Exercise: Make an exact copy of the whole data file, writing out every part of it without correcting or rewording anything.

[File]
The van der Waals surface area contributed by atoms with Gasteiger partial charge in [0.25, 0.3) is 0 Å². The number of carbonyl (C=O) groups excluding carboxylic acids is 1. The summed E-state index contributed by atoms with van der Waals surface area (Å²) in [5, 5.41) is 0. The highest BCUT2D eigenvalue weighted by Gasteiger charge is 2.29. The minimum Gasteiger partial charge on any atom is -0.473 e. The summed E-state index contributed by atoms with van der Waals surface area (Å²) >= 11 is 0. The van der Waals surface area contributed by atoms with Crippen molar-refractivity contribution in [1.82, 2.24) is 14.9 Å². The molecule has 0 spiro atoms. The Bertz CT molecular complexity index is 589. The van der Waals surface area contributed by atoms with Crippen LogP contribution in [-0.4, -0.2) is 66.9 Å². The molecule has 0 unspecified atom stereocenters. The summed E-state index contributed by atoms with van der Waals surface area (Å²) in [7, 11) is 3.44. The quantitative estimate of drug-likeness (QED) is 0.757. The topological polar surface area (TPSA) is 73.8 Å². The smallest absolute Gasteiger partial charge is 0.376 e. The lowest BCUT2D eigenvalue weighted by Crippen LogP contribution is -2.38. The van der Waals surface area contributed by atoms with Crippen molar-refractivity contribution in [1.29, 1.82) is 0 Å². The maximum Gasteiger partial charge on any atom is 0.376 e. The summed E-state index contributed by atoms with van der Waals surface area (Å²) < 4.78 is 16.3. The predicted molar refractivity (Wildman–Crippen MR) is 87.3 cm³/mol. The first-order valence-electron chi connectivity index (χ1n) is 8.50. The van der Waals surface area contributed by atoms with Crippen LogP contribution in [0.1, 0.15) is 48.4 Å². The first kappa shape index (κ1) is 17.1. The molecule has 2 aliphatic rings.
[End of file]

The van der Waals surface area contributed by atoms with Gasteiger partial charge in [0.25, 0.3) is 0 Å². The number of carbonyl (C=O) groups excluding carboxylic acids is 1. The summed E-state index contributed by atoms with van der Waals surface area (Å²) in [5, 5.41) is 0. The highest BCUT2D eigenvalue weighted by Gasteiger charge is 2.29. The minimum Gasteiger partial charge on any atom is -0.473 e. The summed E-state index contributed by atoms with van der Waals surface area (Å²) >= 11 is 0. The van der Waals surface area contributed by atoms with Crippen molar-refractivity contribution in [1.82, 2.24) is 14.9 Å². The molecule has 0 spiro atoms. The Bertz CT molecular complexity index is 589. The van der Waals surface area contributed by atoms with Crippen LogP contribution in [-0.4, -0.2) is 66.9 Å². The molecule has 0 unspecified atom stereocenters. The summed E-state index contributed by atoms with van der Waals surface area (Å²) in [7, 11) is 3.44. The quantitative estimate of drug-likeness (QED) is 0.757. The topological polar surface area (TPSA) is 73.8 Å². The smallest absolute Gasteiger partial charge is 0.376 e. The lowest BCUT2D eigenvalue weighted by Crippen LogP contribution is -2.38. The van der Waals surface area contributed by atoms with Crippen molar-refractivity contribution in [1.29, 1.82) is 0 Å². The maximum Gasteiger partial charge on any atom is 0.376 e. The summed E-state index contributed by atoms with van der Waals surface area (Å²) < 4.78 is 16.3. The predicted molar refractivity (Wildman–Crippen MR) is 87.3 cm³/mol. The first-order valence-electron chi connectivity index (χ1n) is 8.50. The van der Waals surface area contributed by atoms with Crippen LogP contribution in [0.1, 0.15) is 48.4 Å². The first kappa shape index (κ1) is 17.1. The molecule has 2 aliphatic rings.